Quinnipiac University

Considering all that was lost on 9/11 — and the years that followed

By Sean Duffy, executive director of the Albert Schweitzer Institute, professor of political science September 08, 2021

Sean Duffy

I remember the day well: It was a beautiful, sunny, clear dry September day and I rode my bicycle to work. When I arrived in CAS-3, everyone was in the hallway, buzzing: the first plane had hit the first tower. Within moments, the report came that a second plane had hit the second tower. At that point, it seemed clear that this was not an accident, but rather a planned strike of some sort.

I turned to my colleague, Mahmood Monshipouri and asked him: “Al Qaeda?” He nodded and said “It does seem like their kind of action.” See: my profession was already quite familiar with international terrorism – it had already been around for decades, and Al Qaeda was already known and talked about for a few years at that point. We were well familiar with the goals of terrorism: to capture attention, to make people feel insecure, to create a commotion.

I remember thinking at the time that it was a masterful strike: It relied on a number of pieces all going well, and (in retrospect) they never could have imagined that flaws in the construction of the twin towers would be followed by their total collapse in such a short time. Hearing within the next hours of the strike on the Pentagon and the failed fourth plane that crashed in a field in Pennsylvania only strengthened an admiration for the planning and control it took to pull off such a large strike on the American homeland.

I soon realized, however, that this kind of analytic reaction was not at all common. I was shocked and a little bit disappointed as I saw those around me and our leaders in Washington totally lose their minds in the days, weeks and months that followed. I remember thinking: This is the world we live in, does no-one pay attention? I should have realized that the American sense of exceptionalism is strong: We never believe we have to think about these things, and we resent anything that requires us to shift our focus to these kinds of events.

The weeks and months to follow brought draconian security protocols in airports, train stations, and on the streets of our cities. Military-grade equipment was purchased for police departments around the country, which then used it to ratchet up the way they police the populations they’re supposed to serve.

The PATRIOT Act willingly suspended some of the most important protections we have against tyranny here at home. And with only one lonely voice of dissent, Congress passed by joint resolution an authorization for the Use of Military Force that was unprecedented in its scope and lack of checks: this authorization has been used to commit troops and use deadly force around the world – well outside the initial zone of conflict in Afghanistan and the surrounding region.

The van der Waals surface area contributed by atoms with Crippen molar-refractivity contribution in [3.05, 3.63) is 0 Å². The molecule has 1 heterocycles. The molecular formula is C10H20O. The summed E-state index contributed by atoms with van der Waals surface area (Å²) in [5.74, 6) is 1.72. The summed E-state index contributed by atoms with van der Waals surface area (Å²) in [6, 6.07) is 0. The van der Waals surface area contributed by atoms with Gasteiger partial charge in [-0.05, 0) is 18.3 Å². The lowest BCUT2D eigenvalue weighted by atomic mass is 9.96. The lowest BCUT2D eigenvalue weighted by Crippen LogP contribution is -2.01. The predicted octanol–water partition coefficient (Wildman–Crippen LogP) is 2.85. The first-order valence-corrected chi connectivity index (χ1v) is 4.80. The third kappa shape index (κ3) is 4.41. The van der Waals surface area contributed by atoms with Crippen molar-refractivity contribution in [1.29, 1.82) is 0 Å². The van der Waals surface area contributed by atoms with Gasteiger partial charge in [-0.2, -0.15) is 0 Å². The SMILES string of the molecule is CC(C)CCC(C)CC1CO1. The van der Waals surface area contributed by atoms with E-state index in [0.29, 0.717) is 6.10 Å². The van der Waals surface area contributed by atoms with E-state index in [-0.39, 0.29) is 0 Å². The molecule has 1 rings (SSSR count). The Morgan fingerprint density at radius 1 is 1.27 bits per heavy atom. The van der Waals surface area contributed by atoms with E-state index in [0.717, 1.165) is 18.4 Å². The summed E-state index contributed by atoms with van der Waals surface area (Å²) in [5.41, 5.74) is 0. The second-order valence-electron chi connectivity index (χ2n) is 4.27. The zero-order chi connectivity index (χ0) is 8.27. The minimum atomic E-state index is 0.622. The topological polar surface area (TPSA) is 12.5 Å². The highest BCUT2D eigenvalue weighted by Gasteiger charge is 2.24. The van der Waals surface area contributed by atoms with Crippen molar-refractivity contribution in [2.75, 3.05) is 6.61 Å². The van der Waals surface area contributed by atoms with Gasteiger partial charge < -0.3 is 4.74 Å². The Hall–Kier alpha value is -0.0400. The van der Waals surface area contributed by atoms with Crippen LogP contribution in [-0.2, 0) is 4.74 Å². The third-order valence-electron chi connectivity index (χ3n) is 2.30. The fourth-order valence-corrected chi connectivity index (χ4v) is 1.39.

Back at home, otherwise reasonable people were “buying” the advice of our government and using plastic and duct tape to create safe spaces in their homes to protect against chemical attack – believing that somehow, their communities would be the next target of what was imagined as a global enemy that would stop at nothing to kill Americans.

In the years to follow, we committed trillions of dollars and a whole generation of military volunteers to 20 years of perpetual war with no geographical or temporal limits.

Our infrastructure continued to decay, our population continued to lose economic ground, our health care and educational systems have gone into crisis – all because we couldn’t afford the time or the resources to tackle them.

And I vividly remember the way Americans turned on other Americans – those who differed from them ideologically or in terms of heritage. Starting with the targeting of immigrants (particularly those from South Asia and the Middle East). We’re all familiar now with the way the “culture wars” of the 1980s and 90s have metastasized into the extreme divides we see today.

So yeah, the world was changed that day – and my “industry” built on its past work to develop the study of violent extremism, defining “security” in increasingly militarized terms – rather than focusing on solving our collective problems, among them the growing threats related to climate change.

Because of that moment, our sense of exceptionalism (that led us to believe we were immune) was turned to a resentment and contempt for the rest of the world and a loss of the optimistic dynamism that built such a strong society and economy, and led an era of international cooperation in the years that followed World War II. Thinking back to the strategic logic of acts of terrorism — to elicit a reaction that would weaken the target further — it could not have been any more successful!

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